The impact of the 3 Ps on candidates in the call process

Note: this post was originally published at laurastephensreed.com, but I wanted to share it here to give you a peek into what candidates often go through when they search for a new ministry position. 

Searching for a new call is hard. Congregations are eliminating positions due to shrinking budgets. Systemic inequalities make it difficult for some candidates to get a good look from search teams. Call committees often don’t understand how covenanting with a clergyperson is different from hiring an employee.

And those issues don’t even address the mental, spiritual, and emotional toll of the search process on a candidate. In a previous post I described psychologist Martin Seligman‘s three Ps – personalization, pervasiveness, and permanence – and the ways these shame responses show up in congregational life. They also manifest in powerful, potentially debilitating ways in search & call. When candidates hear “no” over and over, they can begin to think that:

  • the problem is on their end (personalization),
  • every call committee will see their supposed unworthiness (pervasiveness),
  • they will be stuck in this vocational purgatory forever (permanence).

The three Ps can suck any energy for a minister’s search and for the current position in a hurry. Let me assure you that you are a gifted and called minister and that with time you will find a great fit. I really believe that.

So now you feel confident and ready to hit the interview trail again, right? Yeah, I didn’t figure a positive word from me alone would make the difference, even though I truly, deeply mean it. Then let me propose a few ways to combat the three Ps and their pernicious effects during that trying search season.

  • Pray. Make sure your search is deeply rooted in your relationship with God.
  • Seek encouragement from people who know you. Spend time regularly with a friend or small group that recognizes and affirms your many talents. Getting an attitude boost from those who cheer us on can help when it feels like we’re hearing a lot of rejection.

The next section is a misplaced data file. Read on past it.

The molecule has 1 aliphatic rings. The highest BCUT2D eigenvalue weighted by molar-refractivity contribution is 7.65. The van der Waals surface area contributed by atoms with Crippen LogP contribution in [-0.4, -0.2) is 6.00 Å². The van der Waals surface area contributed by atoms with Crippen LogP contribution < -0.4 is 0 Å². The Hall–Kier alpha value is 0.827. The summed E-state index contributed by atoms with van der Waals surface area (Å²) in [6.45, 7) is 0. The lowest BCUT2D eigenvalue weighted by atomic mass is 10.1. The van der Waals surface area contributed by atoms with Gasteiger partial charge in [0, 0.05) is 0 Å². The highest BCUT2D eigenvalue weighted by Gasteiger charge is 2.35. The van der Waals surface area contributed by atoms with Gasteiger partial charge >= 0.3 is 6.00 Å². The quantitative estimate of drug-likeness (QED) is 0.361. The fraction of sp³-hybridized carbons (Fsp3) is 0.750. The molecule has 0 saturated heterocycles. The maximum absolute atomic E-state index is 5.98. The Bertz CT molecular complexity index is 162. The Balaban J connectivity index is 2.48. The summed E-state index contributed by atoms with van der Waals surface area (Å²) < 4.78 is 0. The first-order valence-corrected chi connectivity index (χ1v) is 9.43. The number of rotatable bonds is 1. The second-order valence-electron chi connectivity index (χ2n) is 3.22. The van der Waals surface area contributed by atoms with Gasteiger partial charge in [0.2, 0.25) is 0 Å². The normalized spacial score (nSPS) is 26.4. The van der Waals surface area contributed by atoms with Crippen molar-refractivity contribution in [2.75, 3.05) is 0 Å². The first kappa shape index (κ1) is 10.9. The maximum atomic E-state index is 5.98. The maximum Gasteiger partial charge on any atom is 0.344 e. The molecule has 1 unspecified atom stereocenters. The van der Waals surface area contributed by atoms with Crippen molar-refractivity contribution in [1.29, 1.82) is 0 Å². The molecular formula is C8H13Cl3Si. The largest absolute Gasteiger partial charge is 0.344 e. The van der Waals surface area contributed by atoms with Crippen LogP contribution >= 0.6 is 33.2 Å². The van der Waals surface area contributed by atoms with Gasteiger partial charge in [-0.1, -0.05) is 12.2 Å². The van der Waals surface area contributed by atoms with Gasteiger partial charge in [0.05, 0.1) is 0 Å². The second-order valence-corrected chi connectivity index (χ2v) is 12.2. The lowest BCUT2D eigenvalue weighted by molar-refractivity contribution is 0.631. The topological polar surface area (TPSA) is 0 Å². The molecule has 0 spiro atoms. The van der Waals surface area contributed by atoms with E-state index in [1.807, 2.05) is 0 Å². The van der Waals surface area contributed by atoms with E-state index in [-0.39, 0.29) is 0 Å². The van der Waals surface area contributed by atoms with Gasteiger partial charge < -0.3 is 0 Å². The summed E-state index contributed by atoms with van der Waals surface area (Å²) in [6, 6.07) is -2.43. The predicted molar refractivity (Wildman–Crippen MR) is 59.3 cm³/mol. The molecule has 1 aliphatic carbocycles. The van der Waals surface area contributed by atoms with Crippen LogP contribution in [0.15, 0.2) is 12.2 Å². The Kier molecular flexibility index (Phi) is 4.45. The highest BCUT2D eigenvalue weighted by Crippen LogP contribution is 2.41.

• Approach every interview as an opportunity to network. Not every church will extend a call to you, but with every encounter you expand your exposure and gain invaluable interview experience.
  • Debrief interviews. Set a timer for 15-30 minutes to mull what you thought went well, where you felt hesitant, what questions bubbled up in you during the interaction, and what your prayer is going forward. 
  • Ask for feedback from search teams. Did you get a no from a church you were excited about? See if the search chair will give you a few pointers based on your time with the team.
  • Focus your search. Have you been scattershot with your search approach? It might seem counterintuitive, but it could be time to cull your options. Create a one-sentence mission statement and self-refer only to those congregations whose positions would allow you to live well into that purpose. You’ll be better able to explain why you’re a good fit – and you’ll be much happier if you end up going to that church.
  • Work on telling your story. Of the parts of the search process we can control, none is more important than good storytelling. Refine your paperwork, making sure you have included action words and vivid examples. Think before interviews about what you want to be sure a search team knows about you by the end of the hour. Role play with a colleague. Spend time picking out an interview ensemble that tells the story you want.
  • Remember that you were called before, and you will be called again. If you are serving or have served a church, a search team has seen and responded to your gifts. It will happen again! (For years I held onto my first congregation’s newsletter that announced my call for this very reason.)

The church needs you and your gifts. Hang tight – a great fit is out there.

Photo by Matthew Henry on Unsplash.